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Jean de Sperati - King of Counterfeits 


The more desirable and valuable collectables become, the greater temptation for counterfeiting. Of all the notorious, flamboyant, duplicitous forgers and con men of this century, the master of philatelic fakers was Jean de Sperati.

Many of his forgeries, some 566 varieties of stamps from 100 different countries, still lie buried in collections today, cherished by their unsuspecting owners who purchased them through thoroughly legitimate channels. If they knew they were holding Sperati forgeries they would be overjoyed to know, also, that they have become desirable collector items and have realized relatively high prices - in some cases more than the price of the genuine stamp

Sperati began his career in stamp fakery at an early age in the city of Pisa. By the time he was 26 years of age, the business, now a family enterprise, was well underway and thriving. At this time, around 1910, his first fake quietly appeared at a Berlin auction. The unsuspecting victim at that sale was Dr. Heinrich Koehler, a leading German dealer whose highly respected firm still flourishes today.
If you didn't know, how would you know? The Sperati version of the 40-centime French Ceres (Scott #7) is on the left.

Sperati's modus operandi for marketing his philatelic phonies was simple. He would manufacture a few high priced stamps and send them to various well-known experts for their opinion. Many were returned with certificates of authenticity. These he would put up at auction or offer them to a dealer in a city other than where the experts resided.

A few dealers eventually caught on to Sperati's duplicity, but nothing much happened.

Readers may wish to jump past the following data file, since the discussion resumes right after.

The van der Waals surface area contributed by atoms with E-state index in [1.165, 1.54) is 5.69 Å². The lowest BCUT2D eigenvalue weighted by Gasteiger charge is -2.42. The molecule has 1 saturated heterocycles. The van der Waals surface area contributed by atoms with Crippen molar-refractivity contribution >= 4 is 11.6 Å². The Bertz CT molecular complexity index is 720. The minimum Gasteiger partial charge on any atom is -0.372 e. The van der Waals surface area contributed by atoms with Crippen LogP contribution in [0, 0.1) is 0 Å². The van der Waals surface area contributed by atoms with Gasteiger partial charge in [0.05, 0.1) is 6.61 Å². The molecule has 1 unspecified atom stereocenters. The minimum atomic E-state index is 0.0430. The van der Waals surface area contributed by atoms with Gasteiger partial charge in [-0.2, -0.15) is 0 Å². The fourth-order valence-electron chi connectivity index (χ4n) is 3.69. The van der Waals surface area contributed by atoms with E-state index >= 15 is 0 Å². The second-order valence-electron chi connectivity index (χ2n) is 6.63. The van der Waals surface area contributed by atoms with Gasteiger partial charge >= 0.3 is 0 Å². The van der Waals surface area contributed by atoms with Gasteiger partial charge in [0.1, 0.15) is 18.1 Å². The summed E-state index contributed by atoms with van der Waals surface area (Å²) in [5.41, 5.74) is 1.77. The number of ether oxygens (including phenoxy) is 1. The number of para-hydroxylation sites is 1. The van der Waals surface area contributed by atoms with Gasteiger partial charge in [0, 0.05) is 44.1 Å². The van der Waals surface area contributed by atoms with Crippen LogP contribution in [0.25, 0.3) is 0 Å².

By the 1920's Sperati devised other methods to fool those who knew his work - he made different handmade cancels to go with them.


One of the stamps is the 5-cent New York Postmaster's Provisional (Scott #9x1). The other is the handiwork of Jean de Sperati. Which is genuine and which is fake?
During World War II, Sperati's trade paid off handsomely as stamps became an easily carried and easily hidden hedge against property confiscation. It was an ideal time for a counterfeiter. His luck ran out many times along the path of his crooked career but he always managed to wriggle his way off the hook.

By 1954, at the age of 70 and with failing eyesight he was made an offer he couldn't refuse. The British Philatelic Association (BPA) - anxious to stop Sperati for good - simply bought him out!

The BPA's action sent shock waves throughout philatelic circles. For the first time, the stamp world became aware of the magnitude of the forger's output of bogus stamps. For a price reputed to be anywhere from $15,000 to $40,000, the philatelic association got the aging counterfeiter to turn over all his stock, dies, and proofs. But, most importantly, he agreed that he would never again produce a counterfeit stamp.

The time for the likes of Sperati to put away his tools was ripe for France and Italy were about to enact laws that would make it impossible for a 'philatelic artist’ to sell so-called stamp facsimiles. The danger threatening philatelic rarities had finally seemed abated.

However, when Sperati died in 1957, it was discovered he had still been hard at work. "Just for fun", he confided just before his death.

In the long list of philatelic fakers, con-men, and counterfeiters, Jean de Sperati remains the master of them all.

A Sperati masterpiece: On the left, the forger's 10-cent Confederate Jefferson Davis (Scott #9). On the right, the real thing.

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